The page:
Being a reasonable person I tried to calmly reason with the caller. My basic message was that I was not interested. The caller failed to hear me. I tried to stop the flow of the sales pitch – several times again and without success, and I eventually hung up the phone.
Did I know that there would be a cost involved? Of course I didn’t know, but I knew that this was a 99.9% possibility.
Did I really want to be included in such a Who’s Who? I wasn’t sure, but I wanted to find out what their angle was.
The strangest thing about the conversation was that when it came to websites and networking to achieve sales leads and real business, which was in the first five minutes of the call, I basically said:
“My company has a web site, I have a web site, I have a blog. We make no business through them. We need the corporate web site because people like to work with companies that have a web site. It’s like a relationship comfort-blanket. I am on Facebook, Twitter and LinkedIn, but I don’t use them to generate business, at all. That’s not my shtick or that of my company. And there’s a reason for it”
I made it very clear, at least in my mind, that our business model was not based on generating any business via internet channels. I know, I know, it’s strange. I deal in bleeding-edge and leading-edge technologies, innovative strategies that address significant challenges, and in business performance and risk, amongst other things, and it’s totally on the commercial edge of ‘new’, innovative and predatory thinking. So it may sound odd that all of my business engagements and dealings, and that of my associated company, are made entirely from old fashioned networking and lead generation, qualification and actions – old boys and girls networks, just like how it was done in the days when there were only bricks and mortar businesses.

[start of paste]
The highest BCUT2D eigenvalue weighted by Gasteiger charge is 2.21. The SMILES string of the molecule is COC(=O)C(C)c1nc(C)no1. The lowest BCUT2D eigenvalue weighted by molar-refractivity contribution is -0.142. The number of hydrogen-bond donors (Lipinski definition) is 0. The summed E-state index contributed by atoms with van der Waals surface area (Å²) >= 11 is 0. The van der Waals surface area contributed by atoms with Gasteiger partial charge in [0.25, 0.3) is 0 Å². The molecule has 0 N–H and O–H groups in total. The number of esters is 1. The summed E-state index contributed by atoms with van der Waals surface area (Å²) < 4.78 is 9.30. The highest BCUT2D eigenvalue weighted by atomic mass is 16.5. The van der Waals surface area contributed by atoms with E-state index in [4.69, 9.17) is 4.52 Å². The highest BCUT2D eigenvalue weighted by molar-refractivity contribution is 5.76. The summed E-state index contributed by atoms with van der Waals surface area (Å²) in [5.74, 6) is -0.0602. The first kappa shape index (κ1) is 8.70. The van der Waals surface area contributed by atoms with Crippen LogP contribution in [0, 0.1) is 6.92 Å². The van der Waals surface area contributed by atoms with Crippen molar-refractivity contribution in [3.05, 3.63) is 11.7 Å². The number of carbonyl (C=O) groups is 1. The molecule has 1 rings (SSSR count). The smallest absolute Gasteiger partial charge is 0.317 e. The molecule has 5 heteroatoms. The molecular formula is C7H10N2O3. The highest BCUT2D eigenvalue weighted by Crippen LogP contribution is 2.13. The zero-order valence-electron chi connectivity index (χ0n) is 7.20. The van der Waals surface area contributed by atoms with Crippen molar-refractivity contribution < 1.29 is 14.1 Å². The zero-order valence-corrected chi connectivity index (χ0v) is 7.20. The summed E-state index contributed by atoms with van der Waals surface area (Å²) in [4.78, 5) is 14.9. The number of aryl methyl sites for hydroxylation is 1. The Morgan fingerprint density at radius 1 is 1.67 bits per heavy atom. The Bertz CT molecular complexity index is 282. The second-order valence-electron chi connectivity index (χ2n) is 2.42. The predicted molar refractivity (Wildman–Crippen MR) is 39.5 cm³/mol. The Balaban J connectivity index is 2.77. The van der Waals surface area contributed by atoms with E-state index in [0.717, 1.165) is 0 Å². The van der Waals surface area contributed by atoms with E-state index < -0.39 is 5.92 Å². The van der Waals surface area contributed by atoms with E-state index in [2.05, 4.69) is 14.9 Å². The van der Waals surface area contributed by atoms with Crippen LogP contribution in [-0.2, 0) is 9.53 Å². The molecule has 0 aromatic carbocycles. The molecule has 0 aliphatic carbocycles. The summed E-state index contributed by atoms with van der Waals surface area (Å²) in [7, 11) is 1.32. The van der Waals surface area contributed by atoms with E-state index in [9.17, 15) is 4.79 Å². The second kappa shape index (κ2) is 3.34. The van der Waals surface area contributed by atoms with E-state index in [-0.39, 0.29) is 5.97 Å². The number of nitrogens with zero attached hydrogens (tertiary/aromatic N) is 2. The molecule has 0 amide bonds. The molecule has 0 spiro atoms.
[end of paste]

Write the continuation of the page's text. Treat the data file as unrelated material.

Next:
That said, I have been given business leads by people I am connected with on the internet sites such as LinkedIn, but in my case it’s because I know these people personally, some are even really good friends, I get new business because I know them and they know me, not from being on a social or professional network site. That’s just the way the business has evolved, even if for other people the story may be completely different.
Maybe in the future we will start to generate leads from internet based networking. At that time I would need to consider what strategy to adopt. But right now we’re not there, nor need to be, and I will certainly never contemplate paying 1200 bucks to a dodgy Who’s Who company to manage my network and to generate professional recognition.
Later I looked up the web site of the Who’s Who Company. I just wanted to see if any of my closest partners, friends and colleagues appeared on their listings. Not one of them was registered. Then I looked for some big names; Branson, Gates, Ellison, Dell, and Bezos? Again, not even one.
What little rascals!
Thanks for reading.
File under: Good Strat, Good Strategy, Martyn Richard Jones, Martyn Jones, Cambriano Energy, Iniciativa Consulting, Iniciativa para Data Warehouse, Tiki Taka Pro